Although the Powershift offers a Sport mode that allows gears to be changed manually via buttons on the gear lever, its response and operation on a daily basis never warranted it to be moved out of Drive during the seven days.

Later during its stay, the Figo also had the opportunity to prove itself on the open road when tasked with ferrying its minder to two working commitments in Paterson and Grahamstown on separate days.

Rated by some as one of the worst roads in the PE area, the notorious R335 / R342 passing Addo failed to unnerve FC 25 BC GP much as its ride, no doubt as a result of the road conditions in its native India, remained compliant and comfortable despite the potholes and badly patched sections of tarmac this road is known for.

The hilly nature of the N2 leading to Grahamstown also failed to unseat the Figo as it look the rollercoaster-like road in its stride, never feeling underpowered when going up, or the box deciding to long where to shift down when the route started to climb. Throughout both trips, fuel consumption was impressive with the latter seeing the trip computer registering a smidge over 6.0 L/100 km.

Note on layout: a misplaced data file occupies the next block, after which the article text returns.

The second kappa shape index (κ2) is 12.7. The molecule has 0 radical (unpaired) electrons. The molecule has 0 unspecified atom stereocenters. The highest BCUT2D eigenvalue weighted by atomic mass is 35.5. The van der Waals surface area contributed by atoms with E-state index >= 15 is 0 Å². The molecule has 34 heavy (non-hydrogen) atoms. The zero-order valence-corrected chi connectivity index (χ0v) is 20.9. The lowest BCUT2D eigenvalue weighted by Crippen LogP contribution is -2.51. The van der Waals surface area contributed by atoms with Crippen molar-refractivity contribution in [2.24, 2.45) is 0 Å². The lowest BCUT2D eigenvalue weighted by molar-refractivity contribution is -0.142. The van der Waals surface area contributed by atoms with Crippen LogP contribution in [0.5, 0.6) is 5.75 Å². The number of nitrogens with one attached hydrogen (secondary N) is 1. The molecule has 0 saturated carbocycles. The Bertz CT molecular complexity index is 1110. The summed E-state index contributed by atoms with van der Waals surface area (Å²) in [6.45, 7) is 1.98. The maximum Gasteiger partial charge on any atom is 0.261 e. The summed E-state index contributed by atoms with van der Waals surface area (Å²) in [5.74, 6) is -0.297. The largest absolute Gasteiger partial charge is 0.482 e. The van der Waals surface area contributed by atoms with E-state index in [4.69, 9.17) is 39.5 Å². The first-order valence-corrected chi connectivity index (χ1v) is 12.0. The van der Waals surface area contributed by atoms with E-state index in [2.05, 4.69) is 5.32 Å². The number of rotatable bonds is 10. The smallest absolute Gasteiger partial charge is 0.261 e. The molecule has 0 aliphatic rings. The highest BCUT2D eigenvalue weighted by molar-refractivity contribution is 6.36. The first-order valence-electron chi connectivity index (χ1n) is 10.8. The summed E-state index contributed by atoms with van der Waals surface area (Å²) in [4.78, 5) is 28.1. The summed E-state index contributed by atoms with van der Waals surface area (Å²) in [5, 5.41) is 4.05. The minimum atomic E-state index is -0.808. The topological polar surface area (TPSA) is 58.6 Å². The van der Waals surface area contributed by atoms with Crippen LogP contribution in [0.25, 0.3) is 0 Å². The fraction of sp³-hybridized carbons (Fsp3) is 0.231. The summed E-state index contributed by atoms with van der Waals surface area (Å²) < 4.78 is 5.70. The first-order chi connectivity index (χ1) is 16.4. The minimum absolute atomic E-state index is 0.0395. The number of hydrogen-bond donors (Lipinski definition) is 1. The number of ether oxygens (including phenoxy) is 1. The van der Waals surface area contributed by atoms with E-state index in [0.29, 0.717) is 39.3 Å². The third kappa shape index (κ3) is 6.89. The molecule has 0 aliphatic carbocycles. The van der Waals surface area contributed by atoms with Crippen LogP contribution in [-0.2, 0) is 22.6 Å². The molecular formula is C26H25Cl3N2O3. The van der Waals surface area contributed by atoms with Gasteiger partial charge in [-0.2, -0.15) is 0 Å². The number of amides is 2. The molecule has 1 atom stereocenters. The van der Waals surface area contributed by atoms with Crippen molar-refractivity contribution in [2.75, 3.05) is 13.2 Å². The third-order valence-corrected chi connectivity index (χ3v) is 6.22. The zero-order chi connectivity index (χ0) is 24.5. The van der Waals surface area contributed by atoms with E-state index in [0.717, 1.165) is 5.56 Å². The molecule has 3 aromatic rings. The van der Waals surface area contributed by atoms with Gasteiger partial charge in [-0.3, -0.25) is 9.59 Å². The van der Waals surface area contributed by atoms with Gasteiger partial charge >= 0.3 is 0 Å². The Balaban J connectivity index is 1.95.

It might have moved away from its budget car roots and seen its price go up since being launched, there is still little doubt about the newfound appeal of the second generation Ford Figo. With more standard kit than before and the added option of a sedan with and/or an auto box, expect it to continue where its predecessor left off.



MAX POWER82 kW @6300 rpm
MAX TORQUE136 N.m @4250 rpm
DRIVE LAYOUTFront engine; Front-wheel drive
TRANSMISSIONSix-speed dual-clutch
ACCELERATION [0-100 KM/H]12.0 secs
TOP SPEED175 km/h
PRICER205 900

*As claimed during test period